Slow and Steady wins the Race
By Dawn Mancuso, FASAE, CAE, HA CEO
Sometimes we all encounter frustration. We feel like we work and we work, but that things just don’t change as fast as we would like or need. At times like these, when my patience is wearing thin, I often look to those wiser than myself for inspiration and guidance. If you have ever read a book called The Tipping Point by Malcolm Gladwell, you know that his research shows that it takes 10,000 hours of practice to master a skill. That’s a lot of painstaking hours. The famous Greek writer, Aesop, also gives us a similar lesson in his fable, The Hare and the Tortoise, which most of us read as children. The approach is different from Mr. Gladwell’s, but the message is the same: perseverance is the most defining factor in success.
Perhaps the greatest inspiration to keep going appears when milestones are met along the path towards a big goal. You know, those “small wins” that reinforce you are on the right path, and that progress can be made with continued effort.
Well, I am happy to report that we’ve had two such events happen recently.
First, after much work on our part, we have received word from our friends on Capitol Hill, and have confirmed it with contacts within the National Institutes of Health (or NIH, the federally-funded medical research agency in the United States) that NIH will now be adding hydrocephalus as a new research category in the Research, Condition, and Disease Categorization (b) reports (which are published on NIH’s RePORT web site) for FY2012.
RCDC provides consistent and transparent information to the public about NIH-funded research, providing a complete list of all NIH-funded projects related to each category. By clicking on each of the categories, the public can access full project listings for that category and view, print, or download the detailed report. At present, hydrocephalus is not one of the conditions included in this report. So, this news means that the amount of money that NIH spends each year on hydrocephalus-related research, and the nature of the research projects being funded that deal with hydrocephalus, will now be reported to the public in a very transparent and easily traceable way starting in early 2013.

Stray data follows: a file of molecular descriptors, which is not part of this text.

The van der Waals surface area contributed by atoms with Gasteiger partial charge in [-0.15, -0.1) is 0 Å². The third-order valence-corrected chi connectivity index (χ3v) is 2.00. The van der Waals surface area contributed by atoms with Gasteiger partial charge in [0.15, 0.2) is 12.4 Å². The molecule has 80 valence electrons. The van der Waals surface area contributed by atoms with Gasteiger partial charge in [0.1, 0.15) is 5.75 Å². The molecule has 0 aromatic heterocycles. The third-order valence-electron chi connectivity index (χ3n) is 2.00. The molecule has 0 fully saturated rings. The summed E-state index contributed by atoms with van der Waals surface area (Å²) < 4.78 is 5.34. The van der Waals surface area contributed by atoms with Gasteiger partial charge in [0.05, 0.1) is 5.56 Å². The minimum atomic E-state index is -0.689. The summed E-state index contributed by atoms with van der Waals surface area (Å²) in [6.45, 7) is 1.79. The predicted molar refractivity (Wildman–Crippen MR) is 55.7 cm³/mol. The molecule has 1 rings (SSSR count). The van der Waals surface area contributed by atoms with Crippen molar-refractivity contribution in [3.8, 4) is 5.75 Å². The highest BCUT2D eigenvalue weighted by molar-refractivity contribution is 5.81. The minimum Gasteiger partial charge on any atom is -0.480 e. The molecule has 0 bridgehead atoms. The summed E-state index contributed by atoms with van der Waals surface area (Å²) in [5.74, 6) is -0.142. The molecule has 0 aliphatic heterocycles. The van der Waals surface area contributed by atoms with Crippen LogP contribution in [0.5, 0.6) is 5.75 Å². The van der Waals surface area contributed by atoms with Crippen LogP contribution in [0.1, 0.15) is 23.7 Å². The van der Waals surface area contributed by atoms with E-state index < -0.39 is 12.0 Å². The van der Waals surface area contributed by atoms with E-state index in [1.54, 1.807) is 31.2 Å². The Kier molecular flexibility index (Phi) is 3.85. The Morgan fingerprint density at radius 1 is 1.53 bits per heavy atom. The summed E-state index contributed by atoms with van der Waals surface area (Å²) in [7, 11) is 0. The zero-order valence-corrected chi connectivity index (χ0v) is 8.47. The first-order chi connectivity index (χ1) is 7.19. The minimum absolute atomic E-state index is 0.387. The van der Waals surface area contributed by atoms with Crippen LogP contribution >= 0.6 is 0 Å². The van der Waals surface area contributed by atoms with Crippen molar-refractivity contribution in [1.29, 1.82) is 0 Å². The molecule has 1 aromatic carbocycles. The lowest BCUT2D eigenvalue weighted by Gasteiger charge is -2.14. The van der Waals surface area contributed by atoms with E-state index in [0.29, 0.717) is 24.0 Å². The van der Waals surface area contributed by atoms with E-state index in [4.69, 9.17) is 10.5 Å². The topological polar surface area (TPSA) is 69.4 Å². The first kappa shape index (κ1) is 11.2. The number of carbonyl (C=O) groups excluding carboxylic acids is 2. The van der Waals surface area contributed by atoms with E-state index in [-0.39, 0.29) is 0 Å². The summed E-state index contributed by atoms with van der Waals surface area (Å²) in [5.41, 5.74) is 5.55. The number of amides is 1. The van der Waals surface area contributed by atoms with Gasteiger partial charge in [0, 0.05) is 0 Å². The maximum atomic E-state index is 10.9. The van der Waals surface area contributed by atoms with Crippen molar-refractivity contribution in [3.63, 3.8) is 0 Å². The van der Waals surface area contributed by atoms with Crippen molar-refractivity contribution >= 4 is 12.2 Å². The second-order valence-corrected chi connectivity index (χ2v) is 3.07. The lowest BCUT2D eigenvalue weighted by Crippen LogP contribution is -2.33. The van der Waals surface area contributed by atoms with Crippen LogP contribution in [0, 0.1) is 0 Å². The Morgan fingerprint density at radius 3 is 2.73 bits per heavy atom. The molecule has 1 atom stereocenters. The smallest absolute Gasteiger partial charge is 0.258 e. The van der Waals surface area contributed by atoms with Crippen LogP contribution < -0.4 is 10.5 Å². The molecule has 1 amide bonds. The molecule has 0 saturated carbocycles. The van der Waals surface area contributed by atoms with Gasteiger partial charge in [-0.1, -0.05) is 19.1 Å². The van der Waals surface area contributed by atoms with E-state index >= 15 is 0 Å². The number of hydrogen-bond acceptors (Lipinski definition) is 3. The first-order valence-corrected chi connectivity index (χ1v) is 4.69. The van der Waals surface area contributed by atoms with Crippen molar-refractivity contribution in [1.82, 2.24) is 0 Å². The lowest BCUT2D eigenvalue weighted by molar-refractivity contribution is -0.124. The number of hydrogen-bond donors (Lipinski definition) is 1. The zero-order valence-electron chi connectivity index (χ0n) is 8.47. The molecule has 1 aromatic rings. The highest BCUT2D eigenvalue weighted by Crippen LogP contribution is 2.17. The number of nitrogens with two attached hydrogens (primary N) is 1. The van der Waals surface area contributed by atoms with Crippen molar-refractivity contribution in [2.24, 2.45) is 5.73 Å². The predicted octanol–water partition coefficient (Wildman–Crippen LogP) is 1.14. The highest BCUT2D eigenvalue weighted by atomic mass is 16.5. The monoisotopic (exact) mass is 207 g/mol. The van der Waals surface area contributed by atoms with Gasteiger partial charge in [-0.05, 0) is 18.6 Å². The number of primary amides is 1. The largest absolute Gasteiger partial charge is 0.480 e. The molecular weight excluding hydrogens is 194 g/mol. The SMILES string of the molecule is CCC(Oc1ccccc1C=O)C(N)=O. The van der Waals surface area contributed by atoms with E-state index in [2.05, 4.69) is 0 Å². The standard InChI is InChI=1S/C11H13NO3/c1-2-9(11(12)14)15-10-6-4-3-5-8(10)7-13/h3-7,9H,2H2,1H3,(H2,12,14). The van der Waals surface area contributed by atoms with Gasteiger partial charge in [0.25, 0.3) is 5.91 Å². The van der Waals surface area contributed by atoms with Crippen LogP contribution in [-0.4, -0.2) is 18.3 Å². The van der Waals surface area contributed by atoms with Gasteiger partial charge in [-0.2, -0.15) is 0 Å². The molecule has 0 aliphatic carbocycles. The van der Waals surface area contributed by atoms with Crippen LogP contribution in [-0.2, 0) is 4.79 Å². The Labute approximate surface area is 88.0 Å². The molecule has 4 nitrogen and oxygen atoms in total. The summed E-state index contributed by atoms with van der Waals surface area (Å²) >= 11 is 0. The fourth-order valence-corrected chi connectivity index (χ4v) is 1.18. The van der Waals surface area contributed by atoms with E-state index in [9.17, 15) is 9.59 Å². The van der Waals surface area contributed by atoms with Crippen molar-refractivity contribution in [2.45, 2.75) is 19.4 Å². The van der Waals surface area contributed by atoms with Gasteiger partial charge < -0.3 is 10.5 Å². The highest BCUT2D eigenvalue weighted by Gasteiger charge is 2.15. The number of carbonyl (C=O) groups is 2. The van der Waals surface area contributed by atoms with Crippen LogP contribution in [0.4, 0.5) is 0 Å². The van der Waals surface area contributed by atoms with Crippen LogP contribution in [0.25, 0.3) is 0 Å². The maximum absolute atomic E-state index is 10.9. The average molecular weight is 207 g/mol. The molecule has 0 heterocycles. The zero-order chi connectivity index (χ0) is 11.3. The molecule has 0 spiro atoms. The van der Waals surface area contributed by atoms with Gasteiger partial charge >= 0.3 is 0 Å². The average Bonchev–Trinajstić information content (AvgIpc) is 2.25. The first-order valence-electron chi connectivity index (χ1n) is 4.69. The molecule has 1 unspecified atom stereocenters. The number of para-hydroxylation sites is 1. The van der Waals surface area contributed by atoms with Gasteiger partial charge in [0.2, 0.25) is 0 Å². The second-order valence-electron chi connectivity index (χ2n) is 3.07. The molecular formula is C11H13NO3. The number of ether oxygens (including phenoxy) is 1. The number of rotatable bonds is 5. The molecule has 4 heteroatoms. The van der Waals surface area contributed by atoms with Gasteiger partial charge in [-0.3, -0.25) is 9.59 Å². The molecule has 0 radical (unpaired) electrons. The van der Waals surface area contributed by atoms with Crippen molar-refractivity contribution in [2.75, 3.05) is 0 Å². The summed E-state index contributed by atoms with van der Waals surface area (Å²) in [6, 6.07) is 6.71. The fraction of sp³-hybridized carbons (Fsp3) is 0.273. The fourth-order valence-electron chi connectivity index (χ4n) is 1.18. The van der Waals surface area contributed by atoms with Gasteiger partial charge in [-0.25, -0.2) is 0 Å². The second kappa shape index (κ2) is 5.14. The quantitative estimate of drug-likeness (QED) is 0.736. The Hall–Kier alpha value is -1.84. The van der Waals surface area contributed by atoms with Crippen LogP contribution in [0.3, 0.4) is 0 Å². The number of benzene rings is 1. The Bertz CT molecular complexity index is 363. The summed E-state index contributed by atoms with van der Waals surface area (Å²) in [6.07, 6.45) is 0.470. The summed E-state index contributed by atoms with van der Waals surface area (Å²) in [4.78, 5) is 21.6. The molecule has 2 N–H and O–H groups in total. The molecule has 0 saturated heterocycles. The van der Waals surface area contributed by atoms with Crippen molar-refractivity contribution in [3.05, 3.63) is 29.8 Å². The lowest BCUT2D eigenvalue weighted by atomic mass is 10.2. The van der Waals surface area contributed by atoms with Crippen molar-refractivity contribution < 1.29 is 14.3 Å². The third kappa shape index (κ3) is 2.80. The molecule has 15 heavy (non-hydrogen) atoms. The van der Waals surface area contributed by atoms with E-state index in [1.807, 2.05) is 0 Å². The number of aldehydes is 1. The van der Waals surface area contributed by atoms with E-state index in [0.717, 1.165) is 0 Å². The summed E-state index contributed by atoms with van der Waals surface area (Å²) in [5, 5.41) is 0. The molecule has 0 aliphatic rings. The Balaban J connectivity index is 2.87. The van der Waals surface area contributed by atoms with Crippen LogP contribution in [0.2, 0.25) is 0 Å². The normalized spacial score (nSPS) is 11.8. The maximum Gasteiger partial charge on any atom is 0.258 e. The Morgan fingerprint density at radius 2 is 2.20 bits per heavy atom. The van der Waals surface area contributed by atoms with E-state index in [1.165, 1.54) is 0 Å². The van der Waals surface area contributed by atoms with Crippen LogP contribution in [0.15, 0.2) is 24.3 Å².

This doesn’t necessarily equate to more money going to hydrocephalus research – at least not yet – but it does mean that we can measure and track just how much is being spent.
Second, the United States Senate passed a bill on May 24th that could shorten the time frame for research-identified advances to become available as treatment options for patients. The Senate’s bill, S.3187, includes sections that allow the Food & Drug Administration (FDA) to accelerate the approval of certain drug therapies and medical devices. This bill was passed as part of a larger reauthorization bill addressing the portion of the FDA’s budget that covers the approval process for new drugs and devices. The House of Representatives still has to pass its bill on this subject before a final piece of legislation can go to the President for signature by the September 30 budget deadline. Despite the work still to come, this is yet another small example of progress for us and most patient advocacy groups.
We still have much to accomplish, but these two achievements point to the success we can realize when we all work together. You can be – and we need you to be — a part of this effort. If you haven’t already, please consider joining us for our Advocacy Day on Capitol Hill this coming June 28th. Collectively, we can motivate each other, educate our Congressional representatives, and look forward to the successes still to come! For more information about our Advocacy Day, and the 12th National Conference on Hydrocephalus.